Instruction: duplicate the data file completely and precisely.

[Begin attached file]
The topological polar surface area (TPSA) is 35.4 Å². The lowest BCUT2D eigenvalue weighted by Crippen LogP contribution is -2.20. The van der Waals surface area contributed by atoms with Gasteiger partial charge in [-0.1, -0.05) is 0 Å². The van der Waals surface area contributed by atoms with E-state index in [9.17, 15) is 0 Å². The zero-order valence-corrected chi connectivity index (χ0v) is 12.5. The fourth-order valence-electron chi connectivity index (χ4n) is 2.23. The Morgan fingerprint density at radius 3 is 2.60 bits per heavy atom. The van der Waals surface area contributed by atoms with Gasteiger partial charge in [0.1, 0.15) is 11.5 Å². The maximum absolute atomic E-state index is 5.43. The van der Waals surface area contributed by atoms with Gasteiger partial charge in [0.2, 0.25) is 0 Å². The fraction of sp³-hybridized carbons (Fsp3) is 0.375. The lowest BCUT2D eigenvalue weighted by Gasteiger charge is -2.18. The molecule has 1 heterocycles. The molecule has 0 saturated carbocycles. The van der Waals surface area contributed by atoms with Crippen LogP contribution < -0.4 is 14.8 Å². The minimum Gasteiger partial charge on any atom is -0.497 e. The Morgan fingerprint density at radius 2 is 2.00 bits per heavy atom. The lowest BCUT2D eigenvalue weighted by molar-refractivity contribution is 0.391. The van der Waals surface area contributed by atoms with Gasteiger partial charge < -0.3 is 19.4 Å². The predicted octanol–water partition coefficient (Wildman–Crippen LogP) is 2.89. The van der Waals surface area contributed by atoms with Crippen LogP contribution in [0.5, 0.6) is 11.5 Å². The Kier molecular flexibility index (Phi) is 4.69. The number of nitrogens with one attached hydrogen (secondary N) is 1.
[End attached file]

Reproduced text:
The topological polar surface area (TPSA) is 35.4 Å². The lowest BCUT2D eigenvalue weighted by Crippen LogP contribution is -2.20. The van der Waals surface area contributed by atoms with Gasteiger partial charge in [-0.1, -0.05) is 0 Å². The van der Waals surface area contributed by atoms with E-state index in [9.17, 15) is 0 Å². The zero-order valence-corrected chi connectivity index (χ0v) is 12.5. The fourth-order valence-electron chi connectivity index (χ4n) is 2.23. The Morgan fingerprint density at radius 3 is 2.60 bits per heavy atom. The van der Waals surface area contributed by atoms with Gasteiger partial charge in [0.1, 0.15) is 11.5 Å². The maximum absolute atomic E-state index is 5.43. The van der Waals surface area contributed by atoms with Gasteiger partial charge in [0.2, 0.25) is 0 Å². The fraction of sp³-hybridized carbons (Fsp3) is 0.375. The lowest BCUT2D eigenvalue weighted by Gasteiger charge is -2.18. The molecule has 1 heterocycles. The molecule has 0 saturated carbocycles. The van der Waals surface area contributed by atoms with Crippen LogP contribution < -0.4 is 14.8 Å². The minimum Gasteiger partial charge on any atom is -0.497 e. The Morgan fingerprint density at radius 2 is 2.00 bits per heavy atom. The lowest BCUT2D eigenvalue weighted by molar-refractivity contribution is 0.391. The van der Waals surface area contributed by atoms with Gasteiger partial charge < -0.3 is 19.4 Å². The predicted octanol–water partition coefficient (Wildman–Crippen LogP) is 2.89. The van der Waals surface area contributed by atoms with Crippen LogP contribution in [0.5, 0.6) is 11.5 Å². The Kier molecular flexibility index (Phi) is 4.69. The number of nitrogens with one attached hydrogen (secondary N) is 1.